Life is good at Sequenom these days. CEO Harry Stylli was so relaxed when I stopped by for an interview last week, he was practically lying down in one of the guest chairs in his office at one point while telling me the company’s story.
San Diego-based Sequenom had its breakout moment on September 23. That’s when the company reported results from a study of 400 pregnant women, which showed it can detect Down syndrome of a fetus in early development with 100 percent accuracy, just by drawing a slight amount of the mother’s blood. This is a big deal, because the current crop of tests that look for proteins in the blood are notoriously inaccurate, and the gold standard—amniocentesis and a procedure called CVS—are invasive procedures that carry a small but significant risk of miscarriage.
Wall Street, even in the midst of financial calamity, went wild when this data rolled in on this test, called SEQureDx. Sequenom stock (NASDAQ: SQNM) shot up 35 percent to $27.74 after the news came out. The stock has since dropped back to around $19.50 as Stanford researchers reported similar progress toward a noninvasive test for Down’s, but investors have clearly started doing the math about a new paradigm for genetic testing. There are about 4.2 million live births in the U.S. every year, and about two-thirds get tests for Down syndrome, a chromosomal abnormality that causes mental retardation in about 1 in 1,000 newborns. More data on the accuracy of the Sequenom test needs to confirm the early results, but if it does, the company expects to start marketing its test service in mid-2009, Stylli says.
“The firm appears to have an unrivaled position in non-invasive prenatal diagnostics based on the high accuracy of its tests,” said Elemer Piros, an analyst with Rodman & Renshaw in New York, in a note to clients Oct. 2. He raised his stock price target from $25 to $65, based on projections of Sequenom’s ability to capture $870 million in revenue in 2012 from the market for non-invasive prenatal tests. Piros called it a “potentially paradigm-changing breakthrough.”
I wanted to learn a lot about how Sequenom maneuvered itself into this position, and exactly where it plans to go from here. The company, as its quarterly reports will tell you, has a history of losses, and has racked up an accumulated deficit of more than $500 million. It is best known for marketing its MassArray System of hardware, software, and chemical reagents for high-speed DNA analysis. Stylli, who joined the company in June 2005, said the strategy has switched gears at various times from selling DNA information to pharmaceutical companies, to at one point trying to become a drug developer.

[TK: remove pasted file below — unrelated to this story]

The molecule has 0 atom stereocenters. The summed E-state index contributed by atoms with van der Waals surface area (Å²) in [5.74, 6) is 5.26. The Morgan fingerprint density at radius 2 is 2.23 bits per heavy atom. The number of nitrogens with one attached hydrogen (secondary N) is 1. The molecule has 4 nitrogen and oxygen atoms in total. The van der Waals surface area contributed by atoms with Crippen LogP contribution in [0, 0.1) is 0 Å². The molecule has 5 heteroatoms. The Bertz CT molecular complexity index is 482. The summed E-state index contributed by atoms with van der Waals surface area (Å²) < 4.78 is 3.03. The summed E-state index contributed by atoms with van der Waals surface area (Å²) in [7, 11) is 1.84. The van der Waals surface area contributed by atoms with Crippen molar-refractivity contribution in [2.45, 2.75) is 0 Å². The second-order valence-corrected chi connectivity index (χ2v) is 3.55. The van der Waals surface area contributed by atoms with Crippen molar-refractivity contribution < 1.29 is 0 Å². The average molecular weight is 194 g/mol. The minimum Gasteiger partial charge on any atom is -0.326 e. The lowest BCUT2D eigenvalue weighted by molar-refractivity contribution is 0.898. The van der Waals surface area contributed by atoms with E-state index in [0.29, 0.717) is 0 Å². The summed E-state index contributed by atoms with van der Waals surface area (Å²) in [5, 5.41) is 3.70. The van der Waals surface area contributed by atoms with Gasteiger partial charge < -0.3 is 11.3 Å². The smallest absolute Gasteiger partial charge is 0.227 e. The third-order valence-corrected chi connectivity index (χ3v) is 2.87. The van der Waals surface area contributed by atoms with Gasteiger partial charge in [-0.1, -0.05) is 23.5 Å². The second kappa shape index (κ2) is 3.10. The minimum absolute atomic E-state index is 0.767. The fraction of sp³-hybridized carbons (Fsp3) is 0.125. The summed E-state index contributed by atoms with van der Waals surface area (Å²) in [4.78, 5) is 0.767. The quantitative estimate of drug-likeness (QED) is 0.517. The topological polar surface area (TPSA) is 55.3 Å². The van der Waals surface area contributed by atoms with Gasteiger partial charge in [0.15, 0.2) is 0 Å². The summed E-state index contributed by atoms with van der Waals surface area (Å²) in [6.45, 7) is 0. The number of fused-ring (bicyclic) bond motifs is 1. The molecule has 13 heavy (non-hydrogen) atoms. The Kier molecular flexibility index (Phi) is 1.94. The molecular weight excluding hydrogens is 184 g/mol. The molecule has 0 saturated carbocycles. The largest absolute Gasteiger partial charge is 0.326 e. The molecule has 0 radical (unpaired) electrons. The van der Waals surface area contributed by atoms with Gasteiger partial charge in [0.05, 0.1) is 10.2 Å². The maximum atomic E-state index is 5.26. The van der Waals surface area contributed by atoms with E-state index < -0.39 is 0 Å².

“None of that worked,” says Stylli, an Xconomist. “I joined a distressed company in need of a turnaround, and that’s what I did.”
The transformation to a molecular diagnostics company is built on a license Sequenom obtained from Oxford University to a test for Down’s syndrome developed by researcher Dennis Lo. The idea is that as the fetus develops, small fragments of its DNA and RNA spill into the mother’s bloodstream, Stylli says. The Sequenom test fishes out those DNA fragments, which can identify with certainty whether a child has a copy of an extra chromosome, the cause of Down’s.
I imagine this has pretty strong appeal to expecting moms, given the alternatives. The standard amniocentesis involves sticking a needle into the amniotic sac and removing fluid. It creates a risk of miscarriage in about 1 in every 200 to 400 births, Stylli says. The CVS procedure, which scrapes tissue from inside the birth canal, has a higher risk, of about 1 in 50 to 100 births, he says.
Before resorting to those tests, about two-thirds of pregnant women in the U.S. tend to get a marketed blood test that looks for signature proteins, Stylli says. The tests aren’t very reliable, he says, at about 80 percent sensitivity. That means that about one-fifth of the time, they give a negative result, when in fact the baby has Down’s. Even more problematic is that they create “false positive” results about five percent of the time, Stylli says. That means five percent of the time, the tests say a developing fetus has Down’s when in fact it doesn’t.
Sequenom has more experiments in the works to prove to doctors that it has a simple blood test that’s accurate enough to make these methods obsolete. It will have results comparing its test in 800 to 1,000 patients by January, and another 3,000 to 5,000 patients by June, Stylli says. The company doesn’t need FDA approval, because it’s not marketing a test to doctors to buy—instead it will sell the service, and perform the sequencing work at a certified clinical diagnostics laboratory it bought last month in Grand Rapids, MI.
The size of the market is still a bit of a guess, but it’s certain this test won’t be cheap. Sequenom is still figuring out how to set the price, but it will probably be $600 to $1,000, Stylli says. It will market the device on its own, with a sales force of about 100 people.
This technology ought to be applied to hundreds, if not thousands of pre-natal genetic tests, so Down’s should be the beginning. Maybe I was just being provocative, but I asked Stylli toward the end of the interview if he’s trying to build a new-generation version of Abbott Laboratories, the diversified maker of drugs, diagnostics, and medical devices. He looked at me like that was a weird question. “We want to be the next Google for molecular diagnostics and personalized medicine,” he says. “Think about how important that is.”
He’s right—it is important, and a transformative idea for medicine. How much of this burgeoning market ultimately gets captured by Sequenom is a question we’ll be able to better answer a year from now.